After an extremely tough judging session in Central London, a decision was finally reached on WAN Product of the Year. Although down to a shortlist, things did not become any easier for the panel, which comprised: Andrew Best from Buro Happold; Zoe Laughlin, Creative Director of the Institute of Making; Brendon Moss, Development Director for Land Securities; and Timo Tiainen, Design Director at KONE Corporation.
One aspect that was praised by all the panel was the increasing number of crowdsourced projects that have made it on to the shortlist such as the Baker Cookstove by Claesson Koivisto Rune, designed to help families in developing countries by making fires for cooking more efficient, requiring less wood. The shortlist also featured the URBEE 2 car with its 3D printed body which Zoe Laughlin thought was ‘a really nice addition to the shortlist, just through what it says about crowd sourced project as well as the car as urban product and how it shapes our urban environment which, in the context of an architectural prize is really nice to see’.
In the end however, there had to be a winner. With such a disparate and fascinating range of entries to choose from, the judging panel simply had to decide the following; can this product show evolution in its respective area and does it bring anything new, fresh and innovative to the table.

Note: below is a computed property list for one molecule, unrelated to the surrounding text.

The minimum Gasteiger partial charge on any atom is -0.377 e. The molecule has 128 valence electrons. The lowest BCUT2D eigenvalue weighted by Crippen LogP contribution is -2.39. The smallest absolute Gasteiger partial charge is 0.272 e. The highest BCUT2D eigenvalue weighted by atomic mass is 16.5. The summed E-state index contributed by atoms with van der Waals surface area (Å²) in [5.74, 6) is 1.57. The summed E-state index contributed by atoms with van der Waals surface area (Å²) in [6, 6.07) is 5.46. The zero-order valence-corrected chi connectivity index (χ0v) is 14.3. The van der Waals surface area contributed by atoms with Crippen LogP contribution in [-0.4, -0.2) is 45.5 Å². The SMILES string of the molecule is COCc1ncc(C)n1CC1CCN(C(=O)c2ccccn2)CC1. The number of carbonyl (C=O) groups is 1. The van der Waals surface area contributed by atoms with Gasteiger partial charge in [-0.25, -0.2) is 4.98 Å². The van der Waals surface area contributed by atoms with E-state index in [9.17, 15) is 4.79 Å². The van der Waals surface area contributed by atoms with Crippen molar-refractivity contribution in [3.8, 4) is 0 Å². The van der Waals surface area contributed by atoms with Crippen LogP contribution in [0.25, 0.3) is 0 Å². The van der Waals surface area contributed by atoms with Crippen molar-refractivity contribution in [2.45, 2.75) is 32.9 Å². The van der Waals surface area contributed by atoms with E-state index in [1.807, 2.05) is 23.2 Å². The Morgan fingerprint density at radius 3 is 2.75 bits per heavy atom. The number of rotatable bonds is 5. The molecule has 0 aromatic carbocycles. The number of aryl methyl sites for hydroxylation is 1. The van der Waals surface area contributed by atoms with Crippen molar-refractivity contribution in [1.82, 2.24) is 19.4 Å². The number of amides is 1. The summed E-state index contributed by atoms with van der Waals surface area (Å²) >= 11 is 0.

The accolade of Product of the Year goes to the UltraRope from KONE. The implications of having a single elevator shaft capable of rising up to a kilometre was regarded as a potential step change for the design and construction of tall buildings. Also, the fact that steel cables have been dispensed with in favour of a carbon fibre core with high friction coating for energy efficiency provided all the innovation the judges required.
Andrew Best noted how it could be put into operation in a building with a public area or viewing platform where the movement of visitors would interfere far less with the day-to-day business of all the other floors. Brendan Moss recognised that a problem with lift cable technology up to now was stretching as a steel cable also has to carry its own weight as well as a lift car with all the constant need for recalibration that this entails, whereas with the UltraRope, it stretches initially and then becomes stable. Zoe Laughlin was thinking beyond its application in lift shafts stating: "If they have made what they claim to have made then they really should be looking at other people who would want carbon fibre ropes because there’s many applications for a carbon fibre rope that goes beyond lifts that people [in other areas] haven’t done because they haven’t been able to make it."
Whatever the future holds for this new innovation, we extend our warmest congratulations to KONE for a fascinating Product of the Year.
WAN AWARDS Co-ordinator